Beautiful and chaotic, “Prisoners of the Ghostland” takes viewers on a wild ride with Nicolas Cage in the driver’s seat; a must watch.
Seems like that’s all it takes to garner instant interest in a film, as the actor has achieved living legend status in the eyes of many genre fans (and for good reason). In his latest, Prisoners of the Ghostland, Cage plays Hero, a ruthless, imprisoned bank robber set free by a wealthy warlord known as The Governor (Bill Moseley, even more to get excited about), and tasked with finding The Governor’s kidnapped “granddaughter”, Bernice (Sofia Boutella, always exciting, in more ways than one).
Taking place in the post-apocalyptic Samurai Town, Cage’s Hero is strapped in a leather suit set to self-destruct in 5 days, including detonators located in the vicinity of each testicle (testicuule, The Governor pronounces it), and encounters gunslingers, ghosts, samurai, and a crazed cult.
The film puts Cage in an Escape From New York meets Big Trouble in Little China scenario.
The end result is a movie just as wild as you would imagine, an enormously entertaining adrenaline rush that brings the Cage Rage.
Once the film is set up and our Hero is on his journey, the film has plenty of unexpected laughs and is very funny at times. It almost works as a spoof of the Western, action genre. “What a badass,” “he’s so cool,” say a couple of awestruck onlookers as Hero chooses a dainty bicycle with a basket instead of the black sports car when he leaves on his journey. He does eventually end up with the car because, tick tock, the clock is ticking on that deadly leather jumpsuit.
While looking for Bernice, Hero is lead to a torched, windswept landscape with crumbling mannequins swaying back and forth, cracked and broken shells that conceal prisoners inside of them. Every turn in this world holds a different danger, a threat to end Hero’s life at any moment.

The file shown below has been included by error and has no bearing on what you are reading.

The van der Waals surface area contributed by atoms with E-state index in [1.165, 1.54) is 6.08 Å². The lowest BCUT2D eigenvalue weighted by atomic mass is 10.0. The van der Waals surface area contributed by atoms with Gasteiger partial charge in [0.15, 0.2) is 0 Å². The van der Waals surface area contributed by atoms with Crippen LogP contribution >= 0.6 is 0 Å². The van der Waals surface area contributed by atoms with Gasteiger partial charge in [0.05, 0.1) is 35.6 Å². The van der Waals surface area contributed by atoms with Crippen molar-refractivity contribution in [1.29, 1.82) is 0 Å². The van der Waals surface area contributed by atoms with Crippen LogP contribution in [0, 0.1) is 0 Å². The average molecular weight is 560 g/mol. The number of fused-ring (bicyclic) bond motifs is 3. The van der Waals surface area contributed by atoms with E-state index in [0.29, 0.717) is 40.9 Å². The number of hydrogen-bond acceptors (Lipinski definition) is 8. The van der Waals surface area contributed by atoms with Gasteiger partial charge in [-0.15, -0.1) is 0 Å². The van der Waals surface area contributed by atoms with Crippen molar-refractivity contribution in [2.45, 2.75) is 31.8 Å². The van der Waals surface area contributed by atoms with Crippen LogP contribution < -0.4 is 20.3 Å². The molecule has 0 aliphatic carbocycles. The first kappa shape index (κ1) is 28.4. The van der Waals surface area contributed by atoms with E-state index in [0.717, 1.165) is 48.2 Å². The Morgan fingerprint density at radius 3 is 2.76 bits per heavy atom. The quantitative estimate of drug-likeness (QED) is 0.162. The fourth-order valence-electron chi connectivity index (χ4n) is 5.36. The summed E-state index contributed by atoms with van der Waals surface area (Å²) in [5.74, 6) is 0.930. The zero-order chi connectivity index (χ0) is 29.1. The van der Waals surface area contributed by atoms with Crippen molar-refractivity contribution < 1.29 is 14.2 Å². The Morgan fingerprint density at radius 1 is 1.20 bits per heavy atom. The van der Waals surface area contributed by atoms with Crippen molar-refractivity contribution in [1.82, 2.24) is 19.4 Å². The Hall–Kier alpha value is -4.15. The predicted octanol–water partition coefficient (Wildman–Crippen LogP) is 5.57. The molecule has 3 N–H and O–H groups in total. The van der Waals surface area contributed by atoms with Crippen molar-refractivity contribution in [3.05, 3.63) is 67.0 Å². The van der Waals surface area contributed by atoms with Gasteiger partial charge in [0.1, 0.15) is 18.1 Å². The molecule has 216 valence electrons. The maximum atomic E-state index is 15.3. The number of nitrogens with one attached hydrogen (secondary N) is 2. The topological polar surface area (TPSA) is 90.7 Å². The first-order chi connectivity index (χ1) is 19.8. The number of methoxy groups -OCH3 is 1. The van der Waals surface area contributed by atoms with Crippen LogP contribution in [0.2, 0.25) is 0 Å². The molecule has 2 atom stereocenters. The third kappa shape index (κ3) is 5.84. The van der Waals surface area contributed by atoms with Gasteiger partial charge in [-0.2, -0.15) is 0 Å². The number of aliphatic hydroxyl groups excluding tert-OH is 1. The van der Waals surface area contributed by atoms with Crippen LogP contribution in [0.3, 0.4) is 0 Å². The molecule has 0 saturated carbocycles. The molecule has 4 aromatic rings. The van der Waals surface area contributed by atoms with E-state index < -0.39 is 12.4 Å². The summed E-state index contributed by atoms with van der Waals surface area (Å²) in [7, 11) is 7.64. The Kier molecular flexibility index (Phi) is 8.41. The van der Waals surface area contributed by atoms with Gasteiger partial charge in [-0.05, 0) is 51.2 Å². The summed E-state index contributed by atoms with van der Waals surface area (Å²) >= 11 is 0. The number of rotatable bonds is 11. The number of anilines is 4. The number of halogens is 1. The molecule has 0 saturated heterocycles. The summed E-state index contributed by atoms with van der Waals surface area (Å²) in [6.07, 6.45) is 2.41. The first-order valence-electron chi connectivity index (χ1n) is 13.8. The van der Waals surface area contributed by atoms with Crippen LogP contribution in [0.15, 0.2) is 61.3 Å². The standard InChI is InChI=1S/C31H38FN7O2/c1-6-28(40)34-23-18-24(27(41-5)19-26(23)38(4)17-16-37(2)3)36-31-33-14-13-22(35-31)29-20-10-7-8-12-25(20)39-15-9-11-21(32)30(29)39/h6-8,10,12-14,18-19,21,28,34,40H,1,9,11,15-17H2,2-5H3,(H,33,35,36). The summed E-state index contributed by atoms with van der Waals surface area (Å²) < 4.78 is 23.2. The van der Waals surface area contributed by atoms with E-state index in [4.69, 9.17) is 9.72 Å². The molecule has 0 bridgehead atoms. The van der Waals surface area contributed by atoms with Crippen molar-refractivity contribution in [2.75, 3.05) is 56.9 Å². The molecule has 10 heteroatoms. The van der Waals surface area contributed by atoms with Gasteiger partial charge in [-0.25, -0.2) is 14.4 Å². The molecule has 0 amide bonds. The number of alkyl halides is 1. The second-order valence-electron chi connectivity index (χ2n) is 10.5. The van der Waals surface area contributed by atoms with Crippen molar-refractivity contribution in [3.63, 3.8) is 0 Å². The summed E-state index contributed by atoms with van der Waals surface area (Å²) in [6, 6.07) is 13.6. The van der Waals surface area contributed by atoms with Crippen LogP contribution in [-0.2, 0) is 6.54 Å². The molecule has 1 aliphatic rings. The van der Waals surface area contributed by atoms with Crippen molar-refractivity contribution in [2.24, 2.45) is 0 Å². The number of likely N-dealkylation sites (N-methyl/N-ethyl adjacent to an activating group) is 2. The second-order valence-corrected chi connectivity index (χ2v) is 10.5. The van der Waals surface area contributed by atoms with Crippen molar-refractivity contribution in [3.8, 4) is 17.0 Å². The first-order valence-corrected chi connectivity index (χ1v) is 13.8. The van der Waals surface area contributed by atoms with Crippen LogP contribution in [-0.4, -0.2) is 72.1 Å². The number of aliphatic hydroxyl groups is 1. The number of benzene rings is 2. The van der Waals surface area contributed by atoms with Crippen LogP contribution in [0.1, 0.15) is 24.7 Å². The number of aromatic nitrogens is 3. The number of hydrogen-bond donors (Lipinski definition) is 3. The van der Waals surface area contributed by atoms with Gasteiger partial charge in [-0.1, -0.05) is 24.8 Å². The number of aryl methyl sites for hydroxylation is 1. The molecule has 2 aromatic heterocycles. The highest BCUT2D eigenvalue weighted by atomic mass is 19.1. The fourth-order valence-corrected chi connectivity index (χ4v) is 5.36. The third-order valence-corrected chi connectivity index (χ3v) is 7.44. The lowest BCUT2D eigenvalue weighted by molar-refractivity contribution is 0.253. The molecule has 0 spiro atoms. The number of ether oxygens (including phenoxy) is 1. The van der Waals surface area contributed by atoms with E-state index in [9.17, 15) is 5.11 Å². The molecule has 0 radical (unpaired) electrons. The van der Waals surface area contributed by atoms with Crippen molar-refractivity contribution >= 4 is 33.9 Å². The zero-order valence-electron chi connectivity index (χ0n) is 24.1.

And all of this is handled with such confidence by director Sion Sono, creating a thrilling and playful and insane world of filthy neon. Imagine Mad Max as a supernatural Samurai Western.
In the middle of all this madness is Nicolas Cage, wonderfully off the wall and right at home in such a place.
It feels as though the film was inspired by Cage’s reputation playing odd characters, giving the film a match-made-in-heaven quality.
If Cage gives Prisoners of the Ghostland its unlikely (anti) hero, it’s Sofia Boutella as Bernice who gives the movie its glimmer of hope. It’s Bernice we root for, as she’s the possibility for a brighter future in the Ghostland. What an exquisite performance from Boutella alongside the scene stealing Cage.
There’s a religious-like fixation on time in the Ghostland.
The inhabitants hold the giant clock displayed on the bones-like structure of an old capital building at 8:14, fearing if it hits 8:15 the atomic blasts will once again wreak havoc. The people who live under The Governor refer to him as a clock, as time itself. In the Ghostland, everyone is a prisoner to a forgotten existence, to a lifestyle lost. Time has vanished for the prisoners of the Ghostland, only recognizable in the form of their rulers.
This fixation with time really pushes Hero’s race against the clock to the forefront, as well as any hope the future of the Ghostland has left.
Prisoners of the Ghostland presents a unique vision from filmmaker Sion Sono.
(It would make for a great double feature with Ana Lily Amirpour’s The Bad Batch).
A bloody, dirty, balls to the wall, gorgeous looking blast of color, chaos, and redemption in a land of hopelessness. Nicolas Cage leans into his Nicolas Cage persona, Bill Moseley has fun as a smooth talking, white suit wearing cowboy, and Sofia Boutella steals the show with a subdued, beautifully heartfelt performance.
Big time entertainment, Prisoners of the Ghostland is a must see.